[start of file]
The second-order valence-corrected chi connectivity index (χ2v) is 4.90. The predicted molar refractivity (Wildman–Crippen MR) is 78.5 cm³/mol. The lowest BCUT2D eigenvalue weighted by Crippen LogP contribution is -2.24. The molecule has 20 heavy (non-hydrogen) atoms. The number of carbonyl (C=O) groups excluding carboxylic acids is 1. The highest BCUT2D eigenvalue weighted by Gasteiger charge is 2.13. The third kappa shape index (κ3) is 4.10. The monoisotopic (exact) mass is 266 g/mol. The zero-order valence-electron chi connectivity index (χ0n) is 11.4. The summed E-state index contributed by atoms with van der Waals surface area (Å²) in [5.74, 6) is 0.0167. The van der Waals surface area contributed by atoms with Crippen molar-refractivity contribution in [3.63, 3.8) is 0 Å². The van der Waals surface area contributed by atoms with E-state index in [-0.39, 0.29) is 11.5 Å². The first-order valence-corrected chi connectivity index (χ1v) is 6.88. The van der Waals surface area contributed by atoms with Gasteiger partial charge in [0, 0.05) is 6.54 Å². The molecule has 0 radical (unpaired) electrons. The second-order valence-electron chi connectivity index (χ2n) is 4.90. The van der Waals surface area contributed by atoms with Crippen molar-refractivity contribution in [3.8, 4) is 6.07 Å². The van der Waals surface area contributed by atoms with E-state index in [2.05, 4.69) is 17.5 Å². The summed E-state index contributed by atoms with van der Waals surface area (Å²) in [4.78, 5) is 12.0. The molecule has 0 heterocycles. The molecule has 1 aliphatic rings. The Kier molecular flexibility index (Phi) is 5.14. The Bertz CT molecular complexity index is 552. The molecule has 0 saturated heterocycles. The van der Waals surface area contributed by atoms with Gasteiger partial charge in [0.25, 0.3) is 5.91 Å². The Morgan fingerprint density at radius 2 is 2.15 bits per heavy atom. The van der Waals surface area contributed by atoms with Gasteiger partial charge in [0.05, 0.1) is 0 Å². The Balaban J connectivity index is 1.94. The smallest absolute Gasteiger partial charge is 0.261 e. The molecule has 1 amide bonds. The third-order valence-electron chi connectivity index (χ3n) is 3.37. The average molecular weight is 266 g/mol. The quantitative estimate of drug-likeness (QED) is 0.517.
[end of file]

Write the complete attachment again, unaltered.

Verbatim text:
The second-order valence-corrected chi connectivity index (χ2v) is 4.90. The predicted molar refractivity (Wildman–Crippen MR) is 78.5 cm³/mol. The lowest BCUT2D eigenvalue weighted by Crippen LogP contribution is -2.24. The molecule has 20 heavy (non-hydrogen) atoms. The number of carbonyl (C=O) groups excluding carboxylic acids is 1. The highest BCUT2D eigenvalue weighted by Gasteiger charge is 2.13. The third kappa shape index (κ3) is 4.10. The monoisotopic (exact) mass is 266 g/mol. The zero-order valence-electron chi connectivity index (χ0n) is 11.4. The summed E-state index contributed by atoms with van der Waals surface area (Å²) in [5.74, 6) is 0.0167. The van der Waals surface area contributed by atoms with Crippen molar-refractivity contribution in [3.63, 3.8) is 0 Å². The van der Waals surface area contributed by atoms with E-state index in [-0.39, 0.29) is 11.5 Å². The first-order valence-corrected chi connectivity index (χ1v) is 6.88. The van der Waals surface area contributed by atoms with Gasteiger partial charge in [0, 0.05) is 6.54 Å². The molecule has 0 radical (unpaired) electrons. The second-order valence-electron chi connectivity index (χ2n) is 4.90. The van der Waals surface area contributed by atoms with Crippen molar-refractivity contribution in [3.8, 4) is 6.07 Å². The van der Waals surface area contributed by atoms with E-state index in [2.05, 4.69) is 17.5 Å². The summed E-state index contributed by atoms with van der Waals surface area (Å²) in [4.78, 5) is 12.0. The molecule has 0 heterocycles. The molecule has 1 aliphatic rings. The Kier molecular flexibility index (Phi) is 5.14. The Bertz CT molecular complexity index is 552. The molecule has 0 saturated heterocycles. The van der Waals surface area contributed by atoms with Gasteiger partial charge in [0.25, 0.3) is 5.91 Å². The Morgan fingerprint density at radius 2 is 2.15 bits per heavy atom. The van der Waals surface area contributed by atoms with Gasteiger partial charge in [0.05, 0.1) is 0 Å². The Balaban J connectivity index is 1.94. The smallest absolute Gasteiger partial charge is 0.261 e. The molecule has 1 amide bonds. The third-order valence-electron chi connectivity index (χ3n) is 3.37. The average molecular weight is 266 g/mol. The quantitative estimate of drug-likeness (QED) is 0.517.